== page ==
Blaski i cienie sukcesu, czyli o życiu Jana Wyżykowskiego i odkryciu „wielkiej miedzi”

Krystyna Wołkowicz, Marek Graniczny, Stanisław Wołkowicz, Halina Urban


The splendors and shadows which is about the life of Jan Wyżykowski (1917–1976) and the discovery of the “great copper” in Poland.
A b s t r a c t. After World War II, JanWyżykowski studied at the Faculty of Mining University in Kraków. In
1946–1948, he held summer practices in mines and at the Polish Geological Institute (PGI), which allowed
him to explore the ore deposits in Lower Silesia. On January 1951, he was transferred to the PGI, where all
works related to the issues of the ore exploration were gradually taken over by the Ore Department based in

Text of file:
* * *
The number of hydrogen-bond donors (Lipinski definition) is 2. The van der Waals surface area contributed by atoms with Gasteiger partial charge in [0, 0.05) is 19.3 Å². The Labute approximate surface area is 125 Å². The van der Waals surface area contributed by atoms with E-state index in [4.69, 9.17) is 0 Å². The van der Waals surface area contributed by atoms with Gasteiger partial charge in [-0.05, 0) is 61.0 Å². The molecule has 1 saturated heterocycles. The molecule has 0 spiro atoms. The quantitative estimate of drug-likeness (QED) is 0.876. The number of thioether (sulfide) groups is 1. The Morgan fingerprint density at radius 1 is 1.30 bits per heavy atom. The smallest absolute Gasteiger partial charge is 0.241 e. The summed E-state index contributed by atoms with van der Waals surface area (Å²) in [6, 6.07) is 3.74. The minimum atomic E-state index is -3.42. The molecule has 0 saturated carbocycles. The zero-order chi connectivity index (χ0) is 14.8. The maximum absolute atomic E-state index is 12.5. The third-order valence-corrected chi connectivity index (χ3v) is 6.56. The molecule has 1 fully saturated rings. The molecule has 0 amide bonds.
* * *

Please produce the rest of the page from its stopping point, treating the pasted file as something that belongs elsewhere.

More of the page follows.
Kraków. In the early 1950’s, a research program for copper exploration began to crystallize in the area located north of the Old Copper Basin and north of Wrocław. Such program was postulated by two heads of the Ore Department, R. Krajewski and A. Graniczny. A seismic profile was acquired along the Bolesławiec Głogów line to determine the extent of the Zechstein Kupeferschiefer formation in the Fore-Sudetic area. Wyżykowski was a planner of the drillings along this profile. The first three boreholes did not indicate the possibility of success. What is more, Wyżykowski’s research was illegal, because he drilled to a depth of 700 metres, which was about 300 metres deeper than allowed. The thesis of futility of exploration in this area started to dominate. Despite all these adversities, Wyżykowski stubbornly strove to achieve the goal. A team led by him came across economic copper ore deposits on 23 March, 1957. In the Sieroszowice IG 1 borehole, at a depth of 650 m, copper mineralization of 1.4% was found in marls. The presence of rich copper mineralization was confirmed also in a nearby borehole drilled in Lubin, S-19. The history of the “great Polish copper has started”.

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